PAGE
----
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Opinions of Saturday, 7 August 2021

Columnist: Sam Amadi

Nnamdi Kanu and memories of Ogoni Nine trial

Nnamdi Kanu, Leader of the Indigenous People of Biafra Nnamdi Kanu, Leader of the Indigenous People of Biafra

On Monday, July 29, morning, I woke up early and had short physical exercise. I wanted to get ready to attend the trial of the leader of the outlawed Indigenous People of Biafra, Nnamdi Kanu. I am not part of the Ohanaeze Ndigbo team but as a lawyer and a citizen who cared that Kanu was treated lawfully and fairly, I wanted to watch proceedings and decide whether they are free and fair.

A night before, I had argued on Arise News that the trial would be a litmus test of how prepared the government was in managing what would be a long night of ethnic challenge to its sovereignty.

When I returned from exercise, my wife advised I reviewed development before attending the trial. She had monitored reports on social media and everything suggested that it would be a bad day for human rights. The previous night, news filtered through social media that the Department of State Services had blocked major roads leading to the Federal High Court complex. The highpoint of this militarisation is the DSS taking over from the judiciary the responsibility of certifying who would cover the proceeding. In a note that circulated on social media, the secret police had listed a few correspondents from a few media houses as those permitted to enter the court premises to cover the trial. The rest, like Arise News Television and other leading newspapers like The PUNCH, ThisDay, and The Guardian were excluded.

Before I could get dressed to step out, I started getting live feeds from the venue. My friend, Dickson Iroegbu and activist publisher Omoyele Sowere had been arrested. Scores of supporters of Kanu were reportedly arrested. Then, something flashed through my mind.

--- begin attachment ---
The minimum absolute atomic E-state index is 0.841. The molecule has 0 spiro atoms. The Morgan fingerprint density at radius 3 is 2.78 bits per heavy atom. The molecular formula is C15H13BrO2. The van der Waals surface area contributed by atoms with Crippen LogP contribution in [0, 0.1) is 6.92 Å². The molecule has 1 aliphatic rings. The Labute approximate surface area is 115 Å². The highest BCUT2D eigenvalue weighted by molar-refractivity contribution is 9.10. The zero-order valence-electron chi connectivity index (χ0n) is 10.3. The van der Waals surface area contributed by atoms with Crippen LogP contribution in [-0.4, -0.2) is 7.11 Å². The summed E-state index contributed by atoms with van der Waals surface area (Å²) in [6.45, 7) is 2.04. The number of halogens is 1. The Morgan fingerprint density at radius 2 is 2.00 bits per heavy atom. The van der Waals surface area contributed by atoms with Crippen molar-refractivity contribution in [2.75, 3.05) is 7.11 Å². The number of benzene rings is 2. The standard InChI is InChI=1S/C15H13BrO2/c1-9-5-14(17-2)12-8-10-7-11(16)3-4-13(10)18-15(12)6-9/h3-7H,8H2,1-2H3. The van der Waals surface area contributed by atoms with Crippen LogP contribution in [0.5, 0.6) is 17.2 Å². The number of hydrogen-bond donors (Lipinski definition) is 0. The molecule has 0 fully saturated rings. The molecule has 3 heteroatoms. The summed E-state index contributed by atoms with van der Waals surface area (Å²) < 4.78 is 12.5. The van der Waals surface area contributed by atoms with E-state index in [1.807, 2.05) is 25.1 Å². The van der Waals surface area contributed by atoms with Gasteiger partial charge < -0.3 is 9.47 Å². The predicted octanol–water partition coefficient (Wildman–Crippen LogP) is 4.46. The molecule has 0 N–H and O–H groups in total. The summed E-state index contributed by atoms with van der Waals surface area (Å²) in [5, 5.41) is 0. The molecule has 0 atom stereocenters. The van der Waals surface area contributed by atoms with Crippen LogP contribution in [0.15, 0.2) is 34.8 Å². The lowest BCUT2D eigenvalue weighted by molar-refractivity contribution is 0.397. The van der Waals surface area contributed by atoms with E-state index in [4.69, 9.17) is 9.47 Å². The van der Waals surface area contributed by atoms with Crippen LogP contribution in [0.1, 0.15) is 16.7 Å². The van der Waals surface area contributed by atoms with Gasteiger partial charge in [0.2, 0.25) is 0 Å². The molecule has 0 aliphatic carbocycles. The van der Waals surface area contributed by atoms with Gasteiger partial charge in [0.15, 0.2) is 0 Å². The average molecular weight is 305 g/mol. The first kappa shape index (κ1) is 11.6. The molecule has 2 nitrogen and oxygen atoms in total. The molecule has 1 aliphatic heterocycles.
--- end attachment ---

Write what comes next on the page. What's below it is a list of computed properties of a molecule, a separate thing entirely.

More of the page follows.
We have gone this path before. In 1995, the environmental rights activist, Ken Saro-Wiwa and other Ogoni leaders faced trial for demanding justice and self-determination for Ogoni people, a small Nigerian ethnic group whose land bubbled with oil wealth. Saro-Wiwa and his comrades wanted the Ogoni to take charge of their oil revenue and determine their political fortunes. The Nigerian military government considered such desire as treasonable.

Expectedly, the government engineered internal conflict in Ogoni and as is usual with this sort of radical and extremist struggle, deaths occurred. The terrible killings of oppositional Ogoni leaders became an excuse for what a British Queen Counsel, observing proceedings for the Bar Council and Solicitors Society of UK, Michael Birnbaum, called ‘judicial murder’.

During the unfair trail of Saro-Wiwa and others, Ogoni land and the members of MOSOP suffered grave violations of their fundamental rights.

I recall as a young lawyer at the trial how Col. Okuntimo and his Rivers State Internal Security Force decided that everyone- journalists and lawyers- must be accredited and cleared at their security office before gaining access to the court. Of course, prosecution complied. But Chief Gani Fawehinmi, our lead counsel, refused that the defence comply with the order. It was an epic confrontation at the gate of the Moscow Road Secretariat in Port Harcourt, venue of the trial, when we were refused access.

After much shouting match and physical harassment, courage and commitment won. We got in. But many journalists considered unfriendly were barred from proceeding and many Ogoni were brutalised and arrested.

During trial, especially when it became obvious that the tribunal had a clear mandate to convict and execute, Saro-Wiwa issued a statement in his defence. That statement blamed the Federal Government for the crisis in Ogoni and the rest of the Niger Delta. It prophetically warned the government to rethink its plot because if the Ogoni leaders were silenced brutally and the peaceful solution it offered trashed, the government would be building a nursery bed for a violent agitation in the Niger Delta that it cannot control.

We can all argue whether the Ogoni struggle was non-violent as Saro-Wiwa claimed. But we cannot argue that the Niger Delta struggle after Saro-Wiwa became extra violent, resulting in multiple kidnappings, razing down of many villages like Odi; and the growth of a criminal industry in the Niger Delta that continues to threaten economic growth and national security.

Clearly, the judicial murder of Saro-Wiwa and his colleagues and the brutal suppression of the Ogoni struggle have yielded a harvest of a far more violent and unmanageable conflict in the Niger Delta.

Thinking back on the events of the failed trial of Kanu last Monday and the restrictions and suppressions by the DSS, I wonder if there are already many haunting similarities with what happened at Moscow Road during the trial and in the Niger Delta after.